"I suppose you must," he said. Then, leaning a little nearer, he took her hand, held it lightly across his palm, looked at it a moment, then at her.
"Will you let me tell father and mother that I am in love with you, and wish to marry you?" he said.
"Jack!" she exclaimed in consternation.
"Will you let me?"
"No, I won't! ... Jack! Don't be foolish. I had no idea you had arrived as far as that. I had no reason to think so—to suppose for one moment—because it has always been the jolliest and most unsentimental—and—you never even touched me before."
Her color brightened, and her breath came irregularly. She tried to laugh, and failed.
"You know perfectly well that they have other ambitions for you."
"I know.... How is it with you, Silvette?"
"With me? What do you mean?"
"Could you care for me?"
"I—I haven't even thought about such a—I haven't really, Jack. You know that, don't you? You must try to look back on our very brief friendship—try to recollect how brief it has been—try to remember—remember how happy and amusing and confident that friendship has been—with no suspicion of sentiment to embarrass or vex——"
"I know.... Isn't there any hope for me?"
"Hope? No.... Don't put it that way, Jack.... I don't love you.... I oughtn't to, and, thank Heaven, I don't. And you don't really love me—you dear, sweet fellow! It's just part of your niceness—your generous attitude toward a girl——"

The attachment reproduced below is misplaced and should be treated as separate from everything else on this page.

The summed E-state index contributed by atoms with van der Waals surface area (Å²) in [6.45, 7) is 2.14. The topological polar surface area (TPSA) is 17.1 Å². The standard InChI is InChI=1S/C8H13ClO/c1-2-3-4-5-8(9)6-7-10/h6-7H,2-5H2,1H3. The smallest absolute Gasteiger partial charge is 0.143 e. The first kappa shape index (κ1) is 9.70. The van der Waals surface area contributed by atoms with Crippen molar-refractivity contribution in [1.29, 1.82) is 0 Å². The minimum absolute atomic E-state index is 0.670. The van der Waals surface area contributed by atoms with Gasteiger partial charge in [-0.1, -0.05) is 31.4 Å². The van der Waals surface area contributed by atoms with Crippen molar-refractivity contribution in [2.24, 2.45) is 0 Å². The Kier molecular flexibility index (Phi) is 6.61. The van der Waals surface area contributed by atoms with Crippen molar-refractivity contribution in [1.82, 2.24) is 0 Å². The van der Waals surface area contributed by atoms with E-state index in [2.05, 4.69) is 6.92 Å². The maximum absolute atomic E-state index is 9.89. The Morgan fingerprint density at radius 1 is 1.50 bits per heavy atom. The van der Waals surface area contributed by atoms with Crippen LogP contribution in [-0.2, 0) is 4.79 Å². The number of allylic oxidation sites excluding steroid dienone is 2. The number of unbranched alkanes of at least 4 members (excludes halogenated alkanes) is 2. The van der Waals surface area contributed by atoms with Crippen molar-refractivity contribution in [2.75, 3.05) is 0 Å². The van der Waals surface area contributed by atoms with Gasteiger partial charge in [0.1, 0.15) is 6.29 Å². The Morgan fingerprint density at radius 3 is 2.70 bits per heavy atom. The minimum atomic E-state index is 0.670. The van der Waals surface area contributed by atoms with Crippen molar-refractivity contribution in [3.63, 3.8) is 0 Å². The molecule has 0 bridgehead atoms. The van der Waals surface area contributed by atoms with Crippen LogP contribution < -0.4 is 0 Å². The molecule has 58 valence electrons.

"I'm in love with you.... But that mustn't worry you. It had to be. You need feel no self-reproach. You didn't do anything—you were just yourself—and I"—he laughed a little—"started in to love you as soon as I saw you.... I'm glad you know it, anyway. We won't say anything more about it——"
"Jack, we will! Do you understand that you have distressed me dreadfully? Do you realize what a girl's responsibilities are when a nice man loves her? Do you think she can merely shrug her shoulders and go about her daily frivolities without another thought?"
She rose to her feet, looking at him earnestly.
"Oh, Jack! Jack!" she said, nervously clasping and unclasping her hands; "why did you do this? Why did you?"
He forced a laugh. "I won't do it again—ever," he said. "Promise you never to fall-in-love-again-hope-I-may-die'n-cross m'heart."
But there were no smiles left in her now.
"If you don't behave," he threatened, "I'll lock us both inside and sing songs to you!" ... But the smile died out on his face. "I was a gink to tell you. Don't feel unhappy about it," again the engaging humor glimmered in his eyes. "Cheer up, Silvette; you may fall in love with me yet!"
She looked up, the smile dawning, distressed, yet sweet.
"Don't let me, Jack.... Because I'm all right, so far.... And you know what your father wishes for you. I want to deal honorably by him."
"All right," he said quietly.
They walked slowly back to the house together, and the girl went directly to her room, where she found her sister mending stockings.